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India-Russia Relations

2021 DEC 8

Mains   > International relations   >   India and Global Powers   >   India-Russia


  • During the 21st annual summit, India and Russia signed 28 agreements across a variety of sectors and inked a 10-year defense cooperation pact.


  • Relations with Russia are a key pillar of India’s foreign policy, and Russia has been a longstanding time-tested partner of India.
  • In the years after its independence, support from Soviet Union has been key in India’s space, technological and nuclear advancement.
  • During the Cold War era, India also found support from the USSR on strategic issues such as the Jammu and Kashmir problem.
  • The Indo-Soviet Friendship Treaty of 1971 provided the framework to deepen the cooperation.
  • Following the soviet disintegration and India’s LPG reforms in 1991, the relations underwent pragmatic changes and economic interests became the focal point.
  • Both countries signed “Declaration on the India-Russia Strategic Partnership” in October 2000.


  • All-weather ally:
    • Russia has consistently supported India over the years. For eg: Russia has consistently supported India on the Kashmir issue and the demands for UNSC reforms.
  • Uphold Multilateralism:
    • Both Russia and India support the concept of a multi-polar world. That is why they insist on cooperation through RIC (Russia-India-China), BRICS (Brazil, Russia, India, China and South Africa) and Shanghai Cooperation Organisation (SCO).
  • Energy basket diversification:
    • Besides trade in conventional fuels, India is actively pursuing a gas-based economy. Russia is a leading supplier of natural gas and also has large reserves of coal and petroleum.
    • Eg: During the 2021 summit, an MoU for reliable long-term supplies of coal to India for steel production was signed. Earlier, India had agreed to import LNG worth an estimated USD 25 billion over 20 years from Russia.
  • Counterweight to USA:
    • Russia is a key element in India’s balancing act in foreign diplomacy. India needs strong cooperation with Russia to counter the occasional overbearing from USA.
  • Indigenization of defence capabilities:
    • India-Russia military technical cooperation has evolved from a buyer-seller framework to one involving joint research, development and production of advanced defence technologies and systems. The transfer of technology plays a crucial role in India’s indigenization efforts.
    • Eg: The BrahMos cruise missiles, which are being locally manufactured in collaboration with Moscow, is a key part of India’s arsenal.  
  • Development of Indian manufacturing:
    • Russian technology and investment are key for India to emerge as a global manufacturing hub.
    • Eg: In the 2021 summit, Discussions were held on production of specialty steel under the Production Linked Incentive (PLI) Scheme in India, and utilisation of technologies from Russian state steel institutes for steel production in India by private and public sector companies.
  • Act Far East Policy:
    • The Russian Far East is a resource rich region and India has ambitious investment plans here. In this regard, India announced the Act Far East Policy from Vladivostok in 2019, in which India announced USD 1 bn Line of Credit (LoC) for various projects in the region.
  • Resolve Afghan issue:
    • Like Russia, India is concerned about the spread of extremism and radicalism beyond Afghan borders. Moscow, being a dominant player in the region, could be helpful for New Delhi in reaching out to the Taliban.
  • India’s Central Asian ambitions:
    • Russia has strong relations with the Commonwealth of Independent States and strategic powers like Iran. Strong relation with Russia is pivotal for India to tap into the energy and market potentials of Central Asia.


  • Political:
    • Both countries have established strong institutional dialogue mechanisms, like annual diplomatic summits, to discuss cooperation in bilateral and multilateral issues of mutual interest.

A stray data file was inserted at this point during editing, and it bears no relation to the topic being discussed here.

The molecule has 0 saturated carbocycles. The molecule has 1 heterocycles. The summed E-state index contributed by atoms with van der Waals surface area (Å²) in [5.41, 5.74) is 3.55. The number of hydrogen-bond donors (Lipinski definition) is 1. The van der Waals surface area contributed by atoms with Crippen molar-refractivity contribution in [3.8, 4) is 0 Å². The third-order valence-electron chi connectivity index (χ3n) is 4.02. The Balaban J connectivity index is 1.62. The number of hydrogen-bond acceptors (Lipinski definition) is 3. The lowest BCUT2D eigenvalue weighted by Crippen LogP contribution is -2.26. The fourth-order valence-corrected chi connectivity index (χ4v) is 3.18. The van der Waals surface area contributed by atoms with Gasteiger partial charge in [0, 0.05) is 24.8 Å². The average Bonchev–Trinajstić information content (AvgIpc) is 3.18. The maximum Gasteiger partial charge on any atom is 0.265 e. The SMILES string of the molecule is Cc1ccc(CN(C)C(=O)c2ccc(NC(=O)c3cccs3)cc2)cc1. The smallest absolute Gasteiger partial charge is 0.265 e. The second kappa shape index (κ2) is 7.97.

• Eg: Following the Taliban takeover in August 2021, India and Russia agreed to form a permanent bilateral channel for consultations on Afghanistan.
  • Defence:
    • Military-technical cooperation has been at the center of the bilateral relationship. Russia is the largest arms supplier to India and there are several joint ventures.
    • Eg: BrahMos Missile System and Indo-Russian Rifles Pvt. Ltd. for production of AK Series Assault Rifles in India.
  • Security cooperation:
    • The two countries hold exchanges and training exercises between their armed forces periodically. Eg: Exercise INDRA; Regional Anti-Terrorist Structure (RATS) under SCO.
  • Trade and investment:
    • Trade between Russia and India amounted to USD 10.11 billion in 2019–20 and both countries have invested in each other's oil and gas sectors. They have set a bilateral trade target of USD 30 billion and bilateral investment of USD 50 billion by 2025.
  • Civil nuclear energy:
    • Russia is an important partner for India in civilian nuclear energy sector. In 2014, DAE and Russia’s Rosatom signed the Strategic Vision for strengthening cooperation in peaceful uses of atomic energy. Kudankulam Nuclear Power Plant (KKNPP) is built with Russian cooperation.
  • Connectivity:
    • Russia and India are keen on developing the International North-South Transport Corridor to promote connectivity along central Asia and Eastern Europe.

  • Space:
    • Both sides cooperate in the peaceful uses of outer space, including satellite launches, GLONASS navigation system, remote sensing and other societal applications of outer space. The agencies are cooperating in India’s Human Spaceflight Program – Gaganyaan.
  • Multilateral cooperation:
    • Russia has been a long-standing supporter of India’s membership of the UN Security council and the Nuclear Suppliers Group.
    • India and Russia collaborate in several other multilateral forums, such as the BRICS and Shanghai Cooperation Organisation.
  • Cultural cooperation:
    • There is strong interest among Russian people in Indian dance, music, yoga and Ayurveda.
    • Jawaharlal Nehru Cultural Centre, Moscow, established in 1989, has been mandated with the task of maintaining India’s cultural relations with Russian Federation.
    • Indian-Russian Working Groups and Cultural Exchange Programme cater to the cultural and tourism needs of both the countries.

S-400 Missile Defence Systems

  • The S-400 Triumph is a mobile, surface-to-air anti-aircraft missile system developed in the 1990s by Russia. It is described as one of the most advanced air defense systems available today.